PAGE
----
I first met Arctic as a young graduate student seeking to understand the genetic differences between the great cats of genus Panthera. He was a full grown, romping boy who was eager to seek attention from passers-by; and oh-so vocal! I had heard every vocalization by a member of Panthera, but his enthusiastic yowl become immediately and indelibly etched on my memory. My wife Crystal and I had the privilege to stay for a few nights at C.A.R.E. as we met other rescues in the area and discussed our research. Arctic was our first sight in the morning, our last sound at night, and forever changed my perspective as a researcher. In the sterile environment of a laboratory it is impossible to appreciate the magnificence of such a unique member of our planet. Even my close colleague Jan Janecka, who studies snow leopards in the wilds of Mongolia and Bhutan as a field biologist, had never seen such majesty in the flesh until he met Arctic...and boy did we see him. He was truly a sight to behold for biologist and animal lover alike.
The height of his leaps and the precision of his steps were mesmerizing, echoing the treacherous Himalayas and other high-reaches untouched by civilization where his species traverses with ease. Though Arctic’s closest cross-species relative is the tiger, it was astounding how different these two truly are. He reinforced in me an iron resolve that each individual representation of life residing with us on this planet deserves the aid of mankind in order to assist them in their journey forward in time. As we continue to see wild populations across the animal kingdom diminish and move toward extinction, this cannot be denied by responsible beings. His environment in captivity was luxurious and his care was impeccable. His life was full and his interactions with humans a joy. However, as with all life, the inexorable progress of biology took hold. Despite intense veterinary surveillance, the microorganisms that cause so many of us to fall did so with Arctic.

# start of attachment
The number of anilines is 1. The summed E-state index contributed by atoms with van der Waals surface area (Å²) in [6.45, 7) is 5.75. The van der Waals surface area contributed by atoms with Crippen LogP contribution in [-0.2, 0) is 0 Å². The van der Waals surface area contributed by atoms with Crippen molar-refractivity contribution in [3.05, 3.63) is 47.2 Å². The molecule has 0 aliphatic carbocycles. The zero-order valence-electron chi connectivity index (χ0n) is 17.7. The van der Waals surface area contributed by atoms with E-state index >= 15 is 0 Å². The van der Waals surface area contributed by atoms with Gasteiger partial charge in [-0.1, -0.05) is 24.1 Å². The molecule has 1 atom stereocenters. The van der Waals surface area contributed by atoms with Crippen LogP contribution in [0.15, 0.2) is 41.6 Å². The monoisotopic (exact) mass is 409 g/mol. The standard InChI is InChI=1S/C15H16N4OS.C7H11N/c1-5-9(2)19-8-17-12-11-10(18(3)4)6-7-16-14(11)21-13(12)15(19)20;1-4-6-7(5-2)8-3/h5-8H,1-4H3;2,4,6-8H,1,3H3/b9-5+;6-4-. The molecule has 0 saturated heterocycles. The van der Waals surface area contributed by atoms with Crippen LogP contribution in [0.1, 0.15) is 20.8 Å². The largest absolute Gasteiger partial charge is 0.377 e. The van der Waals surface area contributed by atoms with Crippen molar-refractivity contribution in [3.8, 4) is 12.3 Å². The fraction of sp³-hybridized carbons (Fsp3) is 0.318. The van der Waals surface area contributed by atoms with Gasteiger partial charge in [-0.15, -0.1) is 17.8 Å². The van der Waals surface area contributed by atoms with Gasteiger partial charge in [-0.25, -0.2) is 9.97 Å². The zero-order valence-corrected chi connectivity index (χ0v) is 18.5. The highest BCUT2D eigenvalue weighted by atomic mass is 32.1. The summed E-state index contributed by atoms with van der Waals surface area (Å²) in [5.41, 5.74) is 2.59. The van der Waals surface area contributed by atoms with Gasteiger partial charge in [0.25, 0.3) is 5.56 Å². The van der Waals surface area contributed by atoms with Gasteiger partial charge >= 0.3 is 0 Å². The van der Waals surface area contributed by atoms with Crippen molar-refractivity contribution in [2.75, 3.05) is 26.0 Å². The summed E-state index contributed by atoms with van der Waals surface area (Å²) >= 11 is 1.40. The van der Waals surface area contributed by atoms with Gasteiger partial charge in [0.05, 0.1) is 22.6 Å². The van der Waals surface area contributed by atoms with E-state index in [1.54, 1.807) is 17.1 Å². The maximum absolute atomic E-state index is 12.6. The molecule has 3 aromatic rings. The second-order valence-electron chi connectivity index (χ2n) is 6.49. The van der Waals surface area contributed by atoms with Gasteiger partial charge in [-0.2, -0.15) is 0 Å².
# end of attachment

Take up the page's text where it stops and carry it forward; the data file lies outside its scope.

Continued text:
Though do not think his will to survive ended there. He will be forever recorded in the annals of scientific endeavor though a detailed recording of the genetic complexity within each part of his body. The very nature of his physical being will be accessible for others to understand. As geneticists seek to deduce the mechanisms that make each species and individual novel unto themselves, we need look no further for proof of his life than research asking the question: “what makes a snow leopard unique?”. In this dawning age of personal human genomics, Arctic is an irreplaceable pioneer who will provide the foundation by which others of his species will be studied. He will be missed by those who knew him in life, but he will be known by far more as the record of his life becomes the seed for innumerable future discoveries.
Thank you Arctic.
Brian W. Davis, Ph.D.
Exotic Genome Project / American Captive Exotic Feline Repository
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National Human Genome Research Institute
National Institutes of Health